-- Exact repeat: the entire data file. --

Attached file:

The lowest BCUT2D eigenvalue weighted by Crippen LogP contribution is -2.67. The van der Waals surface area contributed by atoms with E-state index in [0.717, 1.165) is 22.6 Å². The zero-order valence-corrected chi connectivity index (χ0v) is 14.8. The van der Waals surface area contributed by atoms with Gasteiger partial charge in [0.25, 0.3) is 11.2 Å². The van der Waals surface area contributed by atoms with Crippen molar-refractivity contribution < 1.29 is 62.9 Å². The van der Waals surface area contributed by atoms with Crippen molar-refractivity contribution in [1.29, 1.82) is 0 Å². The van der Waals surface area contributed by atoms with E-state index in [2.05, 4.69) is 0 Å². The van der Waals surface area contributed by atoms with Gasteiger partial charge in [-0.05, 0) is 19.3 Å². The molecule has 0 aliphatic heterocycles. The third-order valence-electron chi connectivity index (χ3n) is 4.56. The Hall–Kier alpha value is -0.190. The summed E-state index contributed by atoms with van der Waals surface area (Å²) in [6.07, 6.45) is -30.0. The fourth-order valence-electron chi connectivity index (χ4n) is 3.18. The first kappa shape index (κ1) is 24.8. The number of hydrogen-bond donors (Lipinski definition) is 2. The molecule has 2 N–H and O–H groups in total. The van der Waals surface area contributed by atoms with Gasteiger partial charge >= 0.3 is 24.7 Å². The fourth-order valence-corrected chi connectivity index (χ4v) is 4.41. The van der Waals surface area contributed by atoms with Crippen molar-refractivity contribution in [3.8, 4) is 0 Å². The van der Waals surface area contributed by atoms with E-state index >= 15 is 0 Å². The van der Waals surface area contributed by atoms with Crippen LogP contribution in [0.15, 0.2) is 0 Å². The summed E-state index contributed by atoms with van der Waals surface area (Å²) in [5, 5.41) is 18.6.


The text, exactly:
The lowest BCUT2D eigenvalue weighted by Crippen LogP contribution is -2.67. The van der Waals surface area contributed by atoms with E-state index in [0.717, 1.165) is 22.6 Å². The zero-order valence-corrected chi connectivity index (χ0v) is 14.8. The van der Waals surface area contributed by atoms with Gasteiger partial charge in [0.25, 0.3) is 11.2 Å². The van der Waals surface area contributed by atoms with Crippen molar-refractivity contribution < 1.29 is 62.9 Å². The van der Waals surface area contributed by atoms with Crippen molar-refractivity contribution in [1.29, 1.82) is 0 Å². The van der Waals surface area contributed by atoms with E-state index in [2.05, 4.69) is 0 Å². The van der Waals surface area contributed by atoms with Gasteiger partial charge in [-0.05, 0) is 19.3 Å². The molecule has 0 aliphatic heterocycles. The third-order valence-electron chi connectivity index (χ3n) is 4.56. The Hall–Kier alpha value is -0.190. The summed E-state index contributed by atoms with van der Waals surface area (Å²) in [6.07, 6.45) is -30.0. The fourth-order valence-electron chi connectivity index (χ4n) is 3.18. The first kappa shape index (κ1) is 24.8. The number of hydrogen-bond donors (Lipinski definition) is 2. The molecule has 2 N–H and O–H groups in total. The van der Waals surface area contributed by atoms with Gasteiger partial charge >= 0.3 is 24.7 Å². The fourth-order valence-corrected chi connectivity index (χ4v) is 4.41. The van der Waals surface area contributed by atoms with Crippen molar-refractivity contribution in [3.8, 4) is 0 Å². The van der Waals surface area contributed by atoms with E-state index >= 15 is 0 Å². The van der Waals surface area contributed by atoms with Crippen LogP contribution in [0.15, 0.2) is 0 Å². The summed E-state index contributed by atoms with van der Waals surface area (Å²) in [5, 5.41) is 18.6.